Professors Florence Myles (Essex) and Rosamond Mitchell (Southampton) have been researching Early Second Language learning for years, and their most recent research (2008-11) has now surfacing in a variety of lectures and publications, the one catching my eye most recently being yesterday’s article in the Conversation, an on-line academic journal. It’s worth a read, honest, because it really does reinforce what all experienced teachers know, and that is there is a time and place for enthusiasm, and equally, and probably rather later on in a child’s school career, a time for hard learning and rigour.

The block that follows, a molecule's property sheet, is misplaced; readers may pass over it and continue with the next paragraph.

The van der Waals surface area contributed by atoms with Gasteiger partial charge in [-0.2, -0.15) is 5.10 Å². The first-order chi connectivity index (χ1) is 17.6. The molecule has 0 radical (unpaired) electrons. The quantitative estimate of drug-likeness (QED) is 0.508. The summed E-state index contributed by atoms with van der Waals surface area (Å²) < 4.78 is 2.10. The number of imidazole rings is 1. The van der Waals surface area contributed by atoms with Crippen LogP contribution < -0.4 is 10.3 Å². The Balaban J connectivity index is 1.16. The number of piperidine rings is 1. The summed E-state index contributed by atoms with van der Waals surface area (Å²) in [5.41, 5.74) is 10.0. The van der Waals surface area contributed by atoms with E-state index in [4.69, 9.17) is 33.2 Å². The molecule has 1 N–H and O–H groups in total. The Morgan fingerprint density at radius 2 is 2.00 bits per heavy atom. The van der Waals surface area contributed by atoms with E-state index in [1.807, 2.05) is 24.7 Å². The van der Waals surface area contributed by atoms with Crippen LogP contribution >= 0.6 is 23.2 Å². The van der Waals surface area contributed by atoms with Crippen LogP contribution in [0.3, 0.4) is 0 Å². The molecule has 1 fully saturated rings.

Summarising Myles and Mitchell’s work would be trivialise much of the very great detail held therein, but here’s the principal outline. Older children learn more rapidly and effectively than younger children, because they have a wider range of cognitive strategies at their disposal and because their more advanced literacy skills in their home language could be brought to bear to support their second language learning. That’s not to say that the younger children were not more enthusiastic, they were, and that if you want to speak like a native, you have to start  very young! But the reality of life in our schools is that we can’t immerse our children in that second language, it’s migrant children that can enjoy that benefit; if we really want to make an impact, then we’d need an hour a day including holidays and amazingly supportive home families, and even then the advantage is likely to be quite small.